A Review of the Lecture: “Muslims and Christians on (Un)common Ground”

On September 25, we held our first fully virtual lecture event with Dr. Matthew Bennett as our guest speaker. Dr. Bennett is Assistant Professor of Missions and Theology at Cedarville University. He has taught at Cedarville since 2017, and before his time there he spent six years living and serving in North Africa and the Middle East. We were honored to invite Dr. Bennett to speak on mission to the Islamic world through the use of common ground in conversations with Muslim peoples. Dr. Bennett encouraged Christians to be thoughtful in asking their Muslim neighbor questions about their faith and distinguishing between common language and common beliefs. If you would like to watch the event, a recording of the lecture can be found below.

In this lecture, we discuss how interfaith dialogues are often characterized by a pursuit of ‘common ground.’ The motivations for such a pursuit range from a secular desire to mitigate ideological tensions to a Christian desire to gain relational momentum that might lead to Gospel presentation. However, before granting that superficial similarities are indeed common theological ground, Christians engaging in ministry to Muslims are wise to seek clarification.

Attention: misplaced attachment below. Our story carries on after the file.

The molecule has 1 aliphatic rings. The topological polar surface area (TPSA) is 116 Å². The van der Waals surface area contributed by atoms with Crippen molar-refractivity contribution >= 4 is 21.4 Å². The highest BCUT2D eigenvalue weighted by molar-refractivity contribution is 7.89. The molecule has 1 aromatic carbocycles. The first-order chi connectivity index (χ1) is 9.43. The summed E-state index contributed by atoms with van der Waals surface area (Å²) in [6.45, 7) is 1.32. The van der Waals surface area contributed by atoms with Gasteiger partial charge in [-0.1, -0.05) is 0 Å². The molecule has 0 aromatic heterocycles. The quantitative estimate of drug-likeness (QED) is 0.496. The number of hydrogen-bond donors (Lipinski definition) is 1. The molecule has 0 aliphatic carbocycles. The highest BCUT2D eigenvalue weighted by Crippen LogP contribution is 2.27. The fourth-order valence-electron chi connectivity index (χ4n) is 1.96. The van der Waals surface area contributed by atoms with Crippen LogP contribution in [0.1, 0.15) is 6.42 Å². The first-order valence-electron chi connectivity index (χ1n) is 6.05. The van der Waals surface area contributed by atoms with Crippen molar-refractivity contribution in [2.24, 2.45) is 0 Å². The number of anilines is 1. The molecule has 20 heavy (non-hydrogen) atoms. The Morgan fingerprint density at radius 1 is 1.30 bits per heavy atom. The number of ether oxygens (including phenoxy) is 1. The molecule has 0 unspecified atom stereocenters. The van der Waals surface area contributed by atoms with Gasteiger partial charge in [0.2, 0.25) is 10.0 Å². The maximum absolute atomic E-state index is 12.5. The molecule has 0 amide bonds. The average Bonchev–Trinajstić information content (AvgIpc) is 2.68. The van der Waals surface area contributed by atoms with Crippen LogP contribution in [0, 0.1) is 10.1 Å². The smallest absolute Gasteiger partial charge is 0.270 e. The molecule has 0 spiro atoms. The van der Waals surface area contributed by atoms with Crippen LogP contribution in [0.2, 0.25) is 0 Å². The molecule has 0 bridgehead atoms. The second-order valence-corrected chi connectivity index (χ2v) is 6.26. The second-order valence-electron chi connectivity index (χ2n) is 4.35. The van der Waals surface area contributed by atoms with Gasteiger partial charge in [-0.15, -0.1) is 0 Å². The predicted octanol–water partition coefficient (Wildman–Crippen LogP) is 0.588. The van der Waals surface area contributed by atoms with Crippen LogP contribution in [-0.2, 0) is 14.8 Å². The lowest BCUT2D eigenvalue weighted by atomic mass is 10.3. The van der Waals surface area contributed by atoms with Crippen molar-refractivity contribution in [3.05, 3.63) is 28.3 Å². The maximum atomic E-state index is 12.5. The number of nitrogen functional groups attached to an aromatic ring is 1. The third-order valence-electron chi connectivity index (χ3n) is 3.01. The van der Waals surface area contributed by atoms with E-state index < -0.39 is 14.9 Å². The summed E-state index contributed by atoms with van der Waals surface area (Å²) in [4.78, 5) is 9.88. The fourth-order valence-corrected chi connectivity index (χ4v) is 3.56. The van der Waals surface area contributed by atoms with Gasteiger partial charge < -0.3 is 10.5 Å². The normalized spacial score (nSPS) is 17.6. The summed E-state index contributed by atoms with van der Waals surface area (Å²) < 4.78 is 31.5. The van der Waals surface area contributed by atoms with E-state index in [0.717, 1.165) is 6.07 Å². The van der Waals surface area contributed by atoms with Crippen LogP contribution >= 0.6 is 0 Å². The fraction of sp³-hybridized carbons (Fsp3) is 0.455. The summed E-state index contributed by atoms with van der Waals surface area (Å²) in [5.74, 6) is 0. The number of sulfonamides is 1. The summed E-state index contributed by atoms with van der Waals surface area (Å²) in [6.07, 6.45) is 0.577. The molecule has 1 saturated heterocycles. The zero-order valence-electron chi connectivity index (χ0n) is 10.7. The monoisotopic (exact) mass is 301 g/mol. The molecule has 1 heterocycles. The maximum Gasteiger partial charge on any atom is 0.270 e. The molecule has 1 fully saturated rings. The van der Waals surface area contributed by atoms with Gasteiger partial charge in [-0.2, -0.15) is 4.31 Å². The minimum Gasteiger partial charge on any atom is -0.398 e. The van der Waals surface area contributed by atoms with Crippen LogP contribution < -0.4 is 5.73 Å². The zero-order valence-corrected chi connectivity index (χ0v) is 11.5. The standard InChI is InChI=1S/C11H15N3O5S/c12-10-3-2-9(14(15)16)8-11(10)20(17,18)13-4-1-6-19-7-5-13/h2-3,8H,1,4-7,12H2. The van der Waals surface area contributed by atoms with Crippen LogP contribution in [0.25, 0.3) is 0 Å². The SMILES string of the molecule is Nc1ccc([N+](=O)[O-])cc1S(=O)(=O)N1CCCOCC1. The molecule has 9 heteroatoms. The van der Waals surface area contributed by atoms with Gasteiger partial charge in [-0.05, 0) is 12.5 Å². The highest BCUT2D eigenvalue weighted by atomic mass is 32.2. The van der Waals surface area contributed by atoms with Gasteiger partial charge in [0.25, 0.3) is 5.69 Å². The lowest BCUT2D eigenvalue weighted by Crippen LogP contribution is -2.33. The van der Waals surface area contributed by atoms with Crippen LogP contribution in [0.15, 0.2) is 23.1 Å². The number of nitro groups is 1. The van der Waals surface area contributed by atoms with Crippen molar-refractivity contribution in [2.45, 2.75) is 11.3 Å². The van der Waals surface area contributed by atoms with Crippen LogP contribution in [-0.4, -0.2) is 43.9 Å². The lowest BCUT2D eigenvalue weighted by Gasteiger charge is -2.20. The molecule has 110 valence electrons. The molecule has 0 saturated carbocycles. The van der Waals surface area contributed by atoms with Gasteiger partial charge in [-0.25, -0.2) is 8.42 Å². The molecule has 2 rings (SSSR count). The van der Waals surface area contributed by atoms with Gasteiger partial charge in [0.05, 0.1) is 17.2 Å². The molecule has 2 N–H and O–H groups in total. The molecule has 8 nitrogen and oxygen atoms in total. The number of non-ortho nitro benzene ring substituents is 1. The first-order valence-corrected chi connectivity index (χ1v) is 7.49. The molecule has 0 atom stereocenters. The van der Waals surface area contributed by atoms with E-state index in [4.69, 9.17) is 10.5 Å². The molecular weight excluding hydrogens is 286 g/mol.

The reason that such clarification is often helpful is that it can help us to uncover divergent worldviews that allow common language to obscure uncommon concepts. In this address we consider two differences between Muslims and Christians that produce different worldviews which employ common language. Those two key differences occur at the point of each faith’s understanding of God and sin.

Having established these two points of divergence between the Muslim and Christian worldviews, we need to consider what effects such different concept has on apparently shared issues such as ethics, prophets, and atonement. In the end, we make better progress in loving and communicating with our Muslim friends when we inspect common ground closely before affirming it.

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